Aysegul Bukulmez

Abstracts

1 Genotyping of Rotaviruses in Pediatric Patients with Gastroenteritis by Using Real-Time Reverse Transcription Polymerase Chain Reaction

Authors: Recep Kesli, Cengiz Demir, Riza Durmaz, Zekiye Bakkaloglu, Aysegul Bukulmez

Abstract:

Objective: Acute diarrhea disease in children is a major cause of morbidity worldwide and is a leading cause of mortality, and it is the most common agent responsible for acute gastroenteritis in developing countries. With hospitalized children suffering from acute enteric disease up to 50% of the analyzed specimen were positive for rotavirus. Further molecular surveillance could provide a sound basis for improving the response to epidemic gastroenteritis and could provide data needed for the introduction of vaccination programmes in the country. The aim of this study was to investigate the prevalence of viral etiology of the gastroenteritis in children aged 0-6 years with acute gastroenteritis and to determine predominant genotypes of rotaviruses in the province of Afyonkarahisar, Turkey. Methods: An epidemiological study on rotavirus was carried out during 2016. Fecal samples obtained from the 144 rotavirus positive children with 0-6 years of ages and applied to the Pediatric Diseases Outpatient of ANS Research and Practice Hospital, Afyon Kocatepe University with the complaint of diarrhea. Bacterial agents causing gastroenteritis were excluded by using bacteriological culture methods and finally, no growth observed. Rotavirus antigen was examined by both the immunochromatographic (One Step Rotavirus and Adenovirus Combo Test, China) and ELISA (Premier Rotaclone, USA) methods in stool samples. Rotavirus RNA was detected by using one step real-time reverse transcription-polymerase chain reaction (RT-PCR). G and P genotypes were determined using RT-PCR with consensus primers of VP7 and VP4 genes, followed by semi nested type-specific multiplex PCR. Results: Of the total 144 rotavirus antigen-positive samples with RT-PCR, 4 (2,8%) were rejected, 95 (66%) were examined, and 45 (31,2%) have not been examined for PCR yet. Ninety-one (95,8%) of the 95 examined samples were found to be rotavirus positive with RT-PCR. Rotavirus subgenotyping distributions in G, P and G/P genotype groups were determined as; G1:45%, G2:27%, G3:13%, G9:13%, G4:1% and G12:1% for G genotype, and P[4]:33%, P[8]:66%, P[10]:1% for P genotype, and G1P[8]:%37, G2P[4]:%21, G3P[8]:%10, G4P[8]:%1, G9P[8]:%8, G2P[8]:%3 for G/P genotype . Not common genotype combination were %20 in G/P genotype. Conclusions: This study subscribes to the global agreement of the molecular epidemiology of rotavirus which will be useful in guiding the alternative and application of rotavirus vaccines or effective control and interception. Determining the diversity and rates of rotavirus genotypes will definitely provide guidelines for developing the most suitable vaccine.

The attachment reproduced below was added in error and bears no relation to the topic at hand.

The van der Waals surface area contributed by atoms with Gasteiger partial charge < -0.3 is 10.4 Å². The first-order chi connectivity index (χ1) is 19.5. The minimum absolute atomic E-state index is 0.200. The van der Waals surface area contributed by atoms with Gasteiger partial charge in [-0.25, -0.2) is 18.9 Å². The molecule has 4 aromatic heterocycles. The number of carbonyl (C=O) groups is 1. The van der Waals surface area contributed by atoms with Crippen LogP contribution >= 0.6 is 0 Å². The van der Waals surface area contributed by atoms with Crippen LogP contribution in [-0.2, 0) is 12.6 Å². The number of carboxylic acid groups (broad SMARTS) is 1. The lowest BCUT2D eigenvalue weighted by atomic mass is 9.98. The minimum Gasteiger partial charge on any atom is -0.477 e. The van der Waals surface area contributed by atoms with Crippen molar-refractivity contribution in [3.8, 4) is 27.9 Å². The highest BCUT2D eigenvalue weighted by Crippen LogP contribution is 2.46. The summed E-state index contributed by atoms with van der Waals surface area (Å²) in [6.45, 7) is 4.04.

Keywords: Gastroenteritis, RT-PCR, rotavirus, Genotyping

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